Forum
Buying gear? Please use these links to help 14ers.com:

More info...

Other ways to help...

3000' rule - yay or nay?

Trailhead conditions, directions, roads, parking, camping, etc. Trailhead Info/Status
User avatar
Posts: 388
Joined: Sat Feb 18, 2006 9:31 am
Location: South Hero, Vermont

Re: 3000' rule - yay or nay?

Postby jrbren_vt » Wed Jul 28, 2010 6:45 am

Nay
*****************
Best Regards - John
*****************

User avatar
Posts: 561
Joined: Sat Feb 19, 2005 12:32 am
Location: 4150 feet below Denver and somewhere East

Re: 3000' rule - yay or nay?

Postby TK » Wed Jul 28, 2010 7:05 am

Give me a way to follow the 3,000 foot rule on the East coast, and I'll follow it more strenuously in the Rockies.
"If you're not sure where you are, but you haven't taken the time to stop and look at the map, you're not lost, just lazy." -Darran Wells

Posts: 432
Joined: Tue Jan 01, 2008 8:56 am

Re: 3000' rule - yay or nay?

Postby I fall a lot » Wed Jul 28, 2010 7:17 am

lanternerouge08 wrote:The 3000' rule is arbitrary...why add a bunch of stupid rules to get in the way of your enjoyment of the mountains? I don't need someone else to tell me when I have climbed a peak and when I have not; I know the difference, thank you very much!


word.

User avatar
Posts: 57
Joined: Wed Apr 19, 2006 11:15 am
Location: Colorado Springs

Re: 3000' rule - yay or nay?

Postby osubg1 » Wed Jul 28, 2010 7:50 am

crossfitter wrote:I don't adhere to the 3000' rule because there is no mountaineering to be found in walking up a road.


+1

And +1 for crossfit :D

User avatar
Posts: 325
Joined: Thu May 24, 2007 1:13 pm
Location: Denver

Re: 3000' rule - yay or nay?

Postby mtn_hikin » Wed Jul 28, 2010 8:18 am

I always hit 3000' but it can be hard sometimes because I have to spend so much time chasing after my dog who runs away off the leash because he is scared of the gun I carry.

User avatar
Posts: 17
Joined: Thu May 29, 2008 12:53 pm
Location: colorado springs, co

Re: 3000' rule - yay or nay?

Postby yourhorsedoctor » Wed Jul 28, 2010 8:42 am

mtn_hikin wrote:I always hit 3000' but it can be hard sometimes because I have to spend so much time chasing after my dog who runs away off the leash because he is scared of the gun I carry.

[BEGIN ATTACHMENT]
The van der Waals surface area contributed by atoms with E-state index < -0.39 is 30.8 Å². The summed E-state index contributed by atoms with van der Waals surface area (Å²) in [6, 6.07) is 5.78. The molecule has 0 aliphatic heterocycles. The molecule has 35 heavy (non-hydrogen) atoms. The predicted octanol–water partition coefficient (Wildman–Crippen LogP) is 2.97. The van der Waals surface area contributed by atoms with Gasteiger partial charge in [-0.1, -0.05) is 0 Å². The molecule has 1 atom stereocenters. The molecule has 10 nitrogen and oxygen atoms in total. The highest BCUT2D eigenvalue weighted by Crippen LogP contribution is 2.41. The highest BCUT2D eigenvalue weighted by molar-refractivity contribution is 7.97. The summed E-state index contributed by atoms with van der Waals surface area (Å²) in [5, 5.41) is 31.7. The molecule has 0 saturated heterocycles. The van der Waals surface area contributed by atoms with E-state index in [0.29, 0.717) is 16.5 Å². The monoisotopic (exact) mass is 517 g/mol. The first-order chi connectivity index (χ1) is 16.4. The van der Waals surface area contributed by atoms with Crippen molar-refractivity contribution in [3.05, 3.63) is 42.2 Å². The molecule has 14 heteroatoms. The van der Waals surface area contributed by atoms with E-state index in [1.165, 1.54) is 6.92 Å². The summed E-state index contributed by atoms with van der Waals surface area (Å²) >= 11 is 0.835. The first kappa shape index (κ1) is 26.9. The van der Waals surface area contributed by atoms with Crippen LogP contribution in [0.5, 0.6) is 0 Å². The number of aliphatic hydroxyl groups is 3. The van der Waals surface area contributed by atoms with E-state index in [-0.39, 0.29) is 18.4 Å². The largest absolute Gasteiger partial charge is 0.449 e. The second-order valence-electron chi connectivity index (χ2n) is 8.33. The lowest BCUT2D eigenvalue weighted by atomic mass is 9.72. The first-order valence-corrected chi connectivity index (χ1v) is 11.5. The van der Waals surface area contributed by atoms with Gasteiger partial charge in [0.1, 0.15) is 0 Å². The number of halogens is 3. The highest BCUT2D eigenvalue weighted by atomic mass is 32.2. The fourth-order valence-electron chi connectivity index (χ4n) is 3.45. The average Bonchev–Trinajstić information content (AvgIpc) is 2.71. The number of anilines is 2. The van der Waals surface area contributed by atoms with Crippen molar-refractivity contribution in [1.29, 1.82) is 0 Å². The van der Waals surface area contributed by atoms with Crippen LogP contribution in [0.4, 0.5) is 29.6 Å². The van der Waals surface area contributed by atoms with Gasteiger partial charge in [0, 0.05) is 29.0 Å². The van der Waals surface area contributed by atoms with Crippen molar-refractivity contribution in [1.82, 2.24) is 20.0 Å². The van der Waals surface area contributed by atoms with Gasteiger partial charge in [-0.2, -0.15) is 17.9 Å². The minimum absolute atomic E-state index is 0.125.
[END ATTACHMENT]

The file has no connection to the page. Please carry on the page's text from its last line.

HAHAHAHA - that's the funniest post I've read in ages!!! :lol:

User avatar
Posts: 173
Joined: Thu Jul 13, 2006 1:51 pm
Location: Denver, CO

Re: 3000' rule - yay or nay?

Postby runningstix » Wed Jul 28, 2010 12:51 pm

mtn_hikin wrote:I always hit 3000' but it can be hard sometimes because I have to spend so much time chasing after my dog who runs away off the leash because he is scared of the gun I carry.


Thats pretty funny. I can relate, as soon as I pull a gun out one of my two dogs freak out. I dont understand it really, how does she even know what it is. doesnt matter if its a pistol or rifle she flips out
"To give anything less than your best is to sacrifice the gift" Steve Prefontaine

User avatar
Posts: 73
Joined: Thu May 03, 2007 5:43 pm
Location: Vail, Colorado

Re: 3000' rule - yay or nay?

Postby Peak Fitness » Wed Jul 28, 2010 1:10 pm

I, personally, adhere to the "3 beer" rule. If I've had at least 3 beers the night before a climb, I won't climb... until I've had at least 3 more the morning of. \:D/

User avatar
Posts: 2268
Joined: Sat Jul 08, 2006 8:36 pm
Location: Lakewood, CO

Re: 3000' rule - yay or nay?

Postby rijaca » Wed Jul 28, 2010 1:59 pm

Peak Fitness wrote:I, personally, adhere to the "3 beer" rule. If I've had at least 3 beers the night before a climb, I won't climb... until I've had at least 3 more the morning of. \:D/


+1 :iluvbeer:
"Spent a little time on the mountain
Spent a little time on the hill"

User avatar
Posts: 980
Joined: Sun May 04, 2008 9:30 pm
Location: Castle Rock, CO

Re: 3000' rule - yay or nay?